Paper of the Week: 4th November 2019

This week’s blog is brought to you by: Dr Tim Wilson

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Full reference and title from the journal:

Convenient primary care and emergency hospital utilisation, Edward W. Pinchbeck,  Journal of Health Economics 68 (2019) 102242.

Link to paper, click here

Authors conclusion:

Participation and utilisation decisions lie at the heart of many public policy questions. Convenience-oriented primary care services divert three times as many patients from emergency visits, largely because patients can attend without appointments.

3V bottom line:

High value interventions are neglected in favour of lower value interventions when we do not think of populations and outcomes that matter.

3VH – Implications for value:

This analysis in this interesting paper demonstrates that is people are offered convenient appointments in general practice then they will lead to a fall in A&E (ED) attendances. Providing alternatives access points for urgent care work has not always worked. The evaluations of walk in clinics demonstrated that they instead increased the demand for urgent care. Risk stratification linked to community interventions have also failed. [1]

Unlike people with trauma, people with an urgent problem form a disparate group with a range of complex needs. Break your tibia and it is clear what needs to happen and restructuring of trauma services in England in recent years has improved care.

But not everyone who attends an A&E for an urgent problem needs the full panoply of services that a hospital provides, nor does everyone who rings 999 have a healthcare problem, let alone one needing an ambulance. Indeed, findings from a major survey in the north of England identified several key risk factors of A&E attendance, including young age (indeed, being aged 18-24 was the greatest predictive factor), depression, high education, non-employment, poor housing, as well as longer distance from a GP and shorter distance to an A&E service.[2]

But the all focus of the NHS in regard to urgent care has been on the “four-hour wait” and ambulance “response times”. Both of these are important process measures, introduced at a time when waiting over 24 hours in A&E was not uncommon. But they do not reflect the need of people with an urgent care problem.

As a consequence of the focus on A&E (ED) waiting times, huge investments have been made in A&E services, whilst at the same time spending in primary care has fallen from 9% of the NHS budget to 8%. And yet as this paper shows, providing higher value primary care in the form of convenient appointments divert people with an urgent care problem away from A&E. And for many of those attending A&E it represents a low value service as they do not need the expensive infrastructure that comes with a modern emergency department.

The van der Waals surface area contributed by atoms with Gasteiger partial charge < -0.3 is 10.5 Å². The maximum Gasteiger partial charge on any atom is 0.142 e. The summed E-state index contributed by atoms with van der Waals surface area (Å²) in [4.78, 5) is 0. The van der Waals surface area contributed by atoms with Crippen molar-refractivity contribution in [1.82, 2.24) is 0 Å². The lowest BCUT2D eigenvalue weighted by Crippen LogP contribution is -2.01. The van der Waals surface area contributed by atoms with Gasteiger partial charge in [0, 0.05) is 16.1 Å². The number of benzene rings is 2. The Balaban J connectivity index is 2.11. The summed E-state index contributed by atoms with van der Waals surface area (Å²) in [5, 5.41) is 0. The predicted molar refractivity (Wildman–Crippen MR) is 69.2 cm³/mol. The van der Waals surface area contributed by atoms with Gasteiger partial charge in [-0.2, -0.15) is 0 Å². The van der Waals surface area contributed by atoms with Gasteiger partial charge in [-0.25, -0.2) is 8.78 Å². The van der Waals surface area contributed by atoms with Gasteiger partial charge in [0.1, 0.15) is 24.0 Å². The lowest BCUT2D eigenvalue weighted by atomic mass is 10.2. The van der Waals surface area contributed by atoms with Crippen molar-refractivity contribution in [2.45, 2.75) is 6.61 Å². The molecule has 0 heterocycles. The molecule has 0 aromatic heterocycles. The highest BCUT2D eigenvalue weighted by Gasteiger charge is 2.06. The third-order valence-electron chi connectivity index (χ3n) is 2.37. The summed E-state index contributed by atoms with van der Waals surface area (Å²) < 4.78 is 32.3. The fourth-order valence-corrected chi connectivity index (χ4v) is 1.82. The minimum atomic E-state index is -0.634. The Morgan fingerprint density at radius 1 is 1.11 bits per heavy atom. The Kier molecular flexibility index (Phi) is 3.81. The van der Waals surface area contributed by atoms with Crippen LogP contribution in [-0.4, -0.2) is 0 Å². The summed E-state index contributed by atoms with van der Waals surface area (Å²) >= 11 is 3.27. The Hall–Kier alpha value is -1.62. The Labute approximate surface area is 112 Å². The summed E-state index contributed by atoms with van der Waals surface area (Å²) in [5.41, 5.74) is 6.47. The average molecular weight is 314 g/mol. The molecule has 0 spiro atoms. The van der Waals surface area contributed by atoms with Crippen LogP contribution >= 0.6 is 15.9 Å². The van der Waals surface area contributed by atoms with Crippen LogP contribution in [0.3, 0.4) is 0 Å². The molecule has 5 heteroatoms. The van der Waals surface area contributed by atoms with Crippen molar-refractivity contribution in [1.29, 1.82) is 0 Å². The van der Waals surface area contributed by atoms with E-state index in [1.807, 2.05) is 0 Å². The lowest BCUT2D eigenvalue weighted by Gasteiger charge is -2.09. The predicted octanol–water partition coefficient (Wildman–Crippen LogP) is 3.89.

The need for urgent care is unlike other healthcare needs. It is the belief that they need urgent care that defines the need, not the treatment they require once a diagnosis has been made. People with a problem that they believe is urgent want timely access to the right service. This is what health and social care organisation should be addressing. Health and social care organisations need to consider the whole population who have an urgent care need. Those people access a range of services in different ways and as this paper shows, often based on convenience not on the likelihood they will get the right support. Health and care organisations need to measure what matters to people with urgent care and only use narrow process measures like the four-hour wait, alongside a range of other process measures, to understand how the system is progressing towards achieving those outcomes.

[1] Roland M Abel G. Reducing emergency admissions: are we on the right track? BMJ 2012;345:e6017

[2] Giebel, C., McIntyre, J. C., Daras, K., Gabbay, M., Downing, J., Pirmohamed, M., … Barr, B. (2019). What are the social predictors of accident and emergency attendance in disadvantaged neighbourhoods? Results from a cross-sectional household health survey in the north west of England. BMJ Open, 9(1).

If we do this, then we can start to move resources from lower value interventions to higher value interventions, like convenient access clinics in primary care.